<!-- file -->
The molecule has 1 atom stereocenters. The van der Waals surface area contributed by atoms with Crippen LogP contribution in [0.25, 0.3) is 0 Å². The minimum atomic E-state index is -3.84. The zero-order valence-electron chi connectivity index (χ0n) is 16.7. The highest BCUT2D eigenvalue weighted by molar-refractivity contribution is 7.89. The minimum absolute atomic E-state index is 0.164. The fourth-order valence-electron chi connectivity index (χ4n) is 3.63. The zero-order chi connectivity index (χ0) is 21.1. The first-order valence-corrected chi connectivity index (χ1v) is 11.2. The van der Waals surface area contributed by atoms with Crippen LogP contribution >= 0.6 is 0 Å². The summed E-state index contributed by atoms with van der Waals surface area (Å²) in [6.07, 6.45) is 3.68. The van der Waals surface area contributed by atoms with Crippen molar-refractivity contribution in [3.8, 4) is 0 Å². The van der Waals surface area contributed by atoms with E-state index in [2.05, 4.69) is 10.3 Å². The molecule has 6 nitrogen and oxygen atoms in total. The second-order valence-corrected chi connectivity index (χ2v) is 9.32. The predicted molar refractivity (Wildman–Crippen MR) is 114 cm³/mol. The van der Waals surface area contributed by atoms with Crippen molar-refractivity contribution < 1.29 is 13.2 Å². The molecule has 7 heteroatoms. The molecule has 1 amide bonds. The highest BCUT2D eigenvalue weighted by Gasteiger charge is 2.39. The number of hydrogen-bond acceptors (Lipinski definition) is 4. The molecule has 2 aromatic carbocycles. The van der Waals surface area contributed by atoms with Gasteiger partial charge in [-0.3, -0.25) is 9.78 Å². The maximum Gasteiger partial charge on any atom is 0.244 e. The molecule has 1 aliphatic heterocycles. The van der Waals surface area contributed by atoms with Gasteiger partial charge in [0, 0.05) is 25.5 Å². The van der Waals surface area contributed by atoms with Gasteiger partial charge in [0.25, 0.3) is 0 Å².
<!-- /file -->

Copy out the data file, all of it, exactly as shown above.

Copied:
The molecule has 1 atom stereocenters. The van der Waals surface area contributed by atoms with Crippen LogP contribution in [0.25, 0.3) is 0 Å². The minimum atomic E-state index is -3.84. The zero-order valence-electron chi connectivity index (χ0n) is 16.7. The highest BCUT2D eigenvalue weighted by molar-refractivity contribution is 7.89. The minimum absolute atomic E-state index is 0.164. The fourth-order valence-electron chi connectivity index (χ4n) is 3.63. The zero-order chi connectivity index (χ0) is 21.1. The first-order valence-corrected chi connectivity index (χ1v) is 11.2. The van der Waals surface area contributed by atoms with Crippen LogP contribution >= 0.6 is 0 Å². The summed E-state index contributed by atoms with van der Waals surface area (Å²) in [6.07, 6.45) is 3.68. The van der Waals surface area contributed by atoms with Crippen molar-refractivity contribution in [3.8, 4) is 0 Å². The van der Waals surface area contributed by atoms with E-state index in [2.05, 4.69) is 10.3 Å². The molecule has 6 nitrogen and oxygen atoms in total. The second-order valence-corrected chi connectivity index (χ2v) is 9.32. The predicted molar refractivity (Wildman–Crippen MR) is 114 cm³/mol. The van der Waals surface area contributed by atoms with Crippen molar-refractivity contribution < 1.29 is 13.2 Å². The molecule has 7 heteroatoms. The molecule has 1 amide bonds. The highest BCUT2D eigenvalue weighted by Gasteiger charge is 2.39. The number of hydrogen-bond acceptors (Lipinski definition) is 4. The molecule has 2 aromatic carbocycles. The van der Waals surface area contributed by atoms with Gasteiger partial charge in [-0.3, -0.25) is 9.78 Å². The maximum Gasteiger partial charge on any atom is 0.244 e. The molecule has 1 aliphatic heterocycles. The van der Waals surface area contributed by atoms with Gasteiger partial charge in [0, 0.05) is 25.5 Å². The van der Waals surface area contributed by atoms with Gasteiger partial charge in [0.25, 0.3) is 0 Å².